Book Notes: Kate Elizabeth Russell’s My Dark Vanessa

There’s talent that even an MFA and a PhD in Creative Writing can’t spoil. And Kate Elizabeth Russell is that rate person who resisted the nefarious influence of both. In a little postscript to the novel, Russell explains how the stupid MFA tried to force her to change her novel into something crappy and generic but, thankfully, she refused.

This is her first novel, and it reads like one but there’s a lot of potential in this author. First and foremost, the writing is good. But then the story is good, too. You’d think, who can possibly write anything worthwhile about a teacher sleeping with a 15-year-old student? Especially “in the age of #MeToo” (and how I hate this phrase. Only “in these trying times” is worse). But Russell did it. She mostly avoids truism – OK, maybe she avoids it about 70% of the time – but these days it’s already a lot.

The female narrator is not boring, and there’s even a slight hint at how #MeToo was driven by cynical, nasty, clickbaiting journalists. It takes courage not to slobber over #MeToo these days, so kudos to Russell.

I’m experiencing an appearance of some very tender and possibly imaginary seedlings of hope that literature in English can escape from its current bog of preachy inanity and go back, if not to greatness, but at least to being readable.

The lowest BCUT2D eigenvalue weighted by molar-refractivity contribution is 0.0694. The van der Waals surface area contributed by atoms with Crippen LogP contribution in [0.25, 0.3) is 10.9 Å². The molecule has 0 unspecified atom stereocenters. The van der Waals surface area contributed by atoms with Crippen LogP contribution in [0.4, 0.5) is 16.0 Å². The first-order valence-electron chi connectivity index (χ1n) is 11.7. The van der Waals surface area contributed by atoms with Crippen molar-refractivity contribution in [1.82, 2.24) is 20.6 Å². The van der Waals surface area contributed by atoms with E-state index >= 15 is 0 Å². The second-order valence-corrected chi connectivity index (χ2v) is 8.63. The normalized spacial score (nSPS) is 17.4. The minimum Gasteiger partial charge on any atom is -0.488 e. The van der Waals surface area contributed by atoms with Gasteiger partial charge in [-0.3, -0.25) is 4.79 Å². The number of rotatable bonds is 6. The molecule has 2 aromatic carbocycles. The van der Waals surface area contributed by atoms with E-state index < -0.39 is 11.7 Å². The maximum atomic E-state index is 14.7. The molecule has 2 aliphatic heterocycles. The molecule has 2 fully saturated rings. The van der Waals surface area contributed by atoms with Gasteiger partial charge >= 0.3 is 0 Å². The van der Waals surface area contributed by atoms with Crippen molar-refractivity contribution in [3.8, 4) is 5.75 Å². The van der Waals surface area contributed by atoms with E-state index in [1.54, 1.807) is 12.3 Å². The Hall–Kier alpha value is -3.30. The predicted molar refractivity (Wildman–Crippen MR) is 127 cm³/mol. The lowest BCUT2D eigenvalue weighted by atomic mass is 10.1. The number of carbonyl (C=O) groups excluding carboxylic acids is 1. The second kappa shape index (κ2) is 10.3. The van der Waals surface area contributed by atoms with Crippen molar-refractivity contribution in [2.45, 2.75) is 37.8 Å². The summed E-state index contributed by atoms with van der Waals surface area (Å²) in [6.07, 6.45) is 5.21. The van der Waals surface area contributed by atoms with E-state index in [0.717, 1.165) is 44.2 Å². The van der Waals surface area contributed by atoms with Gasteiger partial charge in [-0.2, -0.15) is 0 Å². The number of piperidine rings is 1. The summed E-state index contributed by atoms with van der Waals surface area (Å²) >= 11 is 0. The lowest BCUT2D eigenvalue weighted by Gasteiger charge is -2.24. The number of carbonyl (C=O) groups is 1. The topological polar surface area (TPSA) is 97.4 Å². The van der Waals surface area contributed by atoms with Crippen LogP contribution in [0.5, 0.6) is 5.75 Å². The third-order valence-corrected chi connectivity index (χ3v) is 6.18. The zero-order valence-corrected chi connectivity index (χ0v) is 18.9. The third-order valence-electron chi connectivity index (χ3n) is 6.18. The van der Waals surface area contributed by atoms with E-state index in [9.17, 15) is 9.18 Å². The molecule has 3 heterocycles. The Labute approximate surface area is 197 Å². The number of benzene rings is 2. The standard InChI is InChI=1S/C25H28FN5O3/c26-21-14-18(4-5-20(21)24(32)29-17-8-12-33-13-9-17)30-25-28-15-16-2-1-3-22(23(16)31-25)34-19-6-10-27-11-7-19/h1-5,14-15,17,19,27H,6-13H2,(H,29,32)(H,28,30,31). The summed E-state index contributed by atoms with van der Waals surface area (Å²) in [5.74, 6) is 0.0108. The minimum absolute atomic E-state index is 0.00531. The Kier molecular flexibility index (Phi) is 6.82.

3 thoughts on “Book Notes: Kate Elizabeth Russell’s My Dark Vanessa

  1. As a graduate from an MFA program, I read the line about how the program she went to tried to make her mediocrity with sympathy. They are virtually exclusively populated by professors who could never survive outside of the academy (ie: by writing). As a consequence, they have to come up with idiotic metrics to prove that they’re qualified to teach young writers who will never be able to land lottery ticket tenure track jobs like them. Writing as a vocation (and for readers) has to be denied – how could these same commercial failures justify their jobs if the standards for teaching writing were the same as, I don’t know, medicine, architecture, law, whatever. Just imagine someone with a history of building collapsed bridges earning 150k to teach in an architecture faculty?

    Pure madness.

    As an aside, what happened to the million plus copy selling American Dirt is a delicious example of readers choosing which books succeed, not institutions that wants to dictate what readers SHOULD like.

    Liked by 1 person

    1. This is great insight. It’s the same problem as they have in business program. People are being taught by professors who never built a successful business and can only teach ridiculous social-justicey theory.

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      1. Bingo. You can see why people don their tinfoil hat about this stuff, because those institutions produce graduates who are engineered to fail at their respective vocations, with so much debt that they are forced to serve corporate overlords in low paying jobs just to survive. And that’s compounded by the elimination of personal finance education in high schools, which would at least have empowered said students to either do a cost / benefits analysis of the debt BEFORE taking it on, or would help them manage their finances and lifestyle choices after.

        Or, you know, we could just beg President Harris to eliminate student debt.

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